This is the first time I’ve heard of this process and seen it demonstrated. It looks like a heck of a lot of fun. I’ll keep it in mind for my upcoming projects. Thanks.

28 08 2009
Cathy Sugrue (07:17:46) :

Hi Katherine I stumbled on your website by accident how lucky was I.I completed a degree in textiles in 1996 but have not practiced as a textile artist since leaving college.My husband was quadriplegic due to an accident in the 80s and I had a lot of caring to do,he died in 2006.I am looking to get back into my art but not sure weher to start?I recently completed a refresher in screen printing as I was intrested in waterbased printing methods.I also want to do some painting and cards but seem to be going around in circles as am not sure what starting point I should begin with.Like you I love all forms of dying and have lots of procion dyes at home in containers.I also love bleaching discharge and work with a lot of tissue paper.I love batik and acid dying indigo iron rust k. salt can I have some advise please.

28 08 2009
kathy (09:36:07) :

Hi Cathy, Thanks for leaving a comment. I’m glad you “accidentally” stumbled on my site!
As to your questions…where do you want to go?
I haven’t been to college or have an art degree….I just started taking classes and buying books to teach myself, started playing with color, cloth, design. One recommendation I can make is to subscribe to Quilting Arts magazine…it will put you right in the middle of the whole textile renaissance with techniques and competitions. It sounds like you already know a bunch about techniques. Are you wanting to learn the whole stitching/quilting thing? Or just play with cloth and paper? Look for a local quilt shop and classes if you want to learn to quilt. I started out as a quilter, but then started dyeing fabric, then went on to more surface design and the art. Hope this helps, but feel free to email if I can help you with anything else.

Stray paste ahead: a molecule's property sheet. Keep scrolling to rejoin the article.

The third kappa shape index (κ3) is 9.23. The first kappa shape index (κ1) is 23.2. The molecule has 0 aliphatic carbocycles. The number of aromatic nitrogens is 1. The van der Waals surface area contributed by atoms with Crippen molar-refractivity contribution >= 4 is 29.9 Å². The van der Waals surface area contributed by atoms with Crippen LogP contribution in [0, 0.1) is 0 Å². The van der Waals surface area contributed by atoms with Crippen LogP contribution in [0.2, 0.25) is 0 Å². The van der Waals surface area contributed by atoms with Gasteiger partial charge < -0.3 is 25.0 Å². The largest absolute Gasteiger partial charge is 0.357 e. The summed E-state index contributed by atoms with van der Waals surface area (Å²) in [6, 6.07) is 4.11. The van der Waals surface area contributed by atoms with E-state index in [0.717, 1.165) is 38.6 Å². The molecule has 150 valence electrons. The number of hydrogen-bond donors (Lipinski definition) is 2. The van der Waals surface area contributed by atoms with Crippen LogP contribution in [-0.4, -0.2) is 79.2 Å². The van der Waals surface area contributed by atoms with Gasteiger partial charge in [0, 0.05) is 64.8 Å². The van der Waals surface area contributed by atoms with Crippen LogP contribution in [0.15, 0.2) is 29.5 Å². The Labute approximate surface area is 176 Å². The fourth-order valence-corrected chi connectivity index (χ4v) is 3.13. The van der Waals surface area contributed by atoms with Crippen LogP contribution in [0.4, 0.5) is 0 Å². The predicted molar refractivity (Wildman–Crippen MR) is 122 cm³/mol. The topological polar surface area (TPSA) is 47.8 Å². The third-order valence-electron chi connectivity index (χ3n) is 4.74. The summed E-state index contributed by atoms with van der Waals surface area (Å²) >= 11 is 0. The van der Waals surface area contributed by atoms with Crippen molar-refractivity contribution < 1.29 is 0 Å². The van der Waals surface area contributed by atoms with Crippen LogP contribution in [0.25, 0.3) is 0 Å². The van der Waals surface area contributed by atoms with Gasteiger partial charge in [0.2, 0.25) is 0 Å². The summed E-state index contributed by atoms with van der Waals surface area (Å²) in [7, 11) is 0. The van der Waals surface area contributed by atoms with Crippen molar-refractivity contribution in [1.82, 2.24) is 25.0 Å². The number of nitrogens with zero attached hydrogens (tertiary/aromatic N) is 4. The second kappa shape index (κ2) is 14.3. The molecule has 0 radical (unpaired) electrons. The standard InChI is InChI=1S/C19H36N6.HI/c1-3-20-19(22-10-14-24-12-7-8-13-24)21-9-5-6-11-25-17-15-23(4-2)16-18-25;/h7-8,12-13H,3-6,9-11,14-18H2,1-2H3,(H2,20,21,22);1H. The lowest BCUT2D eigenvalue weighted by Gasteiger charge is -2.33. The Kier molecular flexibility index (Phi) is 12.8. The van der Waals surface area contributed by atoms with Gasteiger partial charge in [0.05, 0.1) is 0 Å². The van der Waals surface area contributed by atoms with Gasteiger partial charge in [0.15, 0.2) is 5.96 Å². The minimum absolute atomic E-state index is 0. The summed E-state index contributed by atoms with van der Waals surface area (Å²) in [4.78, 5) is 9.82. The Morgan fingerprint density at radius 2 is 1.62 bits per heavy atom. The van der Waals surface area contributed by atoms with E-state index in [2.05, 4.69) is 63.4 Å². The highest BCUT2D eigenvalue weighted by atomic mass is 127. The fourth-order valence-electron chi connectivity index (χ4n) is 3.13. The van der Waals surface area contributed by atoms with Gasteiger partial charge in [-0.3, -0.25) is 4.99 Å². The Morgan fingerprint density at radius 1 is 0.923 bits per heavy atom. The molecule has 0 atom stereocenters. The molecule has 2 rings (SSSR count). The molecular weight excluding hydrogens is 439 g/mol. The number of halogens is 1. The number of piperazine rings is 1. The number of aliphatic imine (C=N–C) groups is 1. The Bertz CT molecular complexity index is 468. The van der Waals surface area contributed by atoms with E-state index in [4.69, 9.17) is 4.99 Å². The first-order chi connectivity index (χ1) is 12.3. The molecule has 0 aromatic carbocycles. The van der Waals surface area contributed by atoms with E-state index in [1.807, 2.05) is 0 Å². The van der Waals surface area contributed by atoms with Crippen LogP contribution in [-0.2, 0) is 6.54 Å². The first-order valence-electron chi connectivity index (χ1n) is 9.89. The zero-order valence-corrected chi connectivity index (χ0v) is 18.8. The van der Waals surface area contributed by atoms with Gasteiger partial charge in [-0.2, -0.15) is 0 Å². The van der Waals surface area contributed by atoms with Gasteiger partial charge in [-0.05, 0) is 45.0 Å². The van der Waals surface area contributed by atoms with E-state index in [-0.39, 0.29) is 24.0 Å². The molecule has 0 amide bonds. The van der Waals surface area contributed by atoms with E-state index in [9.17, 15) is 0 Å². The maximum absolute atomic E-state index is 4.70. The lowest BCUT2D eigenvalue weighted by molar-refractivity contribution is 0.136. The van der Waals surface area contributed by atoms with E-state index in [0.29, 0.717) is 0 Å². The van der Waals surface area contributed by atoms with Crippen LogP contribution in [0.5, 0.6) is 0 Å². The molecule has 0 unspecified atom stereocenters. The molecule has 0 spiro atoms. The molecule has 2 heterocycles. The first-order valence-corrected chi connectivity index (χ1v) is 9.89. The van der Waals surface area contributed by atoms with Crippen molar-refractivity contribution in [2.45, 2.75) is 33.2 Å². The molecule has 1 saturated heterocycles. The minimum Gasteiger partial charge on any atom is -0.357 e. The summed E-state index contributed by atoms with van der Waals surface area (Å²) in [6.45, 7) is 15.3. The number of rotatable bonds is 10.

30 08 2009
cathy sugrue (05:32:43) :

Hi Katherine,
Thank you for replying to my e-mail.I was wondering what dishwashing gel was?is it the same as diswashing fluid?/bleachI usually dye cloth with discharge paste (declorain) and paper with ordinary household bleach and ink.I would also like to learn more about breakdown printing and what it involves? can this be done on paper and cloth ie silk crep de sheene etc?I would be greatful for any comments help.ps can you recommend any good books on breakdown printing?
regards C.Sugrue

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5 responses

23 06 2010
Thomas a. Marino

Can breakdown printing be done on paper and canvas?

Tom

23 06 2010
Thomas a. Marino

Can one also print like this on paper and canvas?

23 06 2010
kathy

Hello Tom,

To answer your question, I’m sure the answer is yes, however you might want to make some changes in the medium used. I use Procion fiber reactive dyes on dry cotton cloth which has a chemical fixer on it. I am not sure if you would want to use those dyes on paper, but canvas is cloth, so yes, it would work for that. Another method that is being used by some artists for this same look is to use water soluble crayons on the silkscreen to draw a design, then make the prints using matte medium. Of course with any acrylic product, you don’t want the medium drying in the screen, so washing quickly would be imperative when you are finished printing. The beauty of the dyes is that I don’t have to wash the screen at all if I don’t want to, but instead can move on to the next design. My intention is to try the water soluble crayons with the matte medium, but I have not gotten around to it yet. Thanks for your inquiry.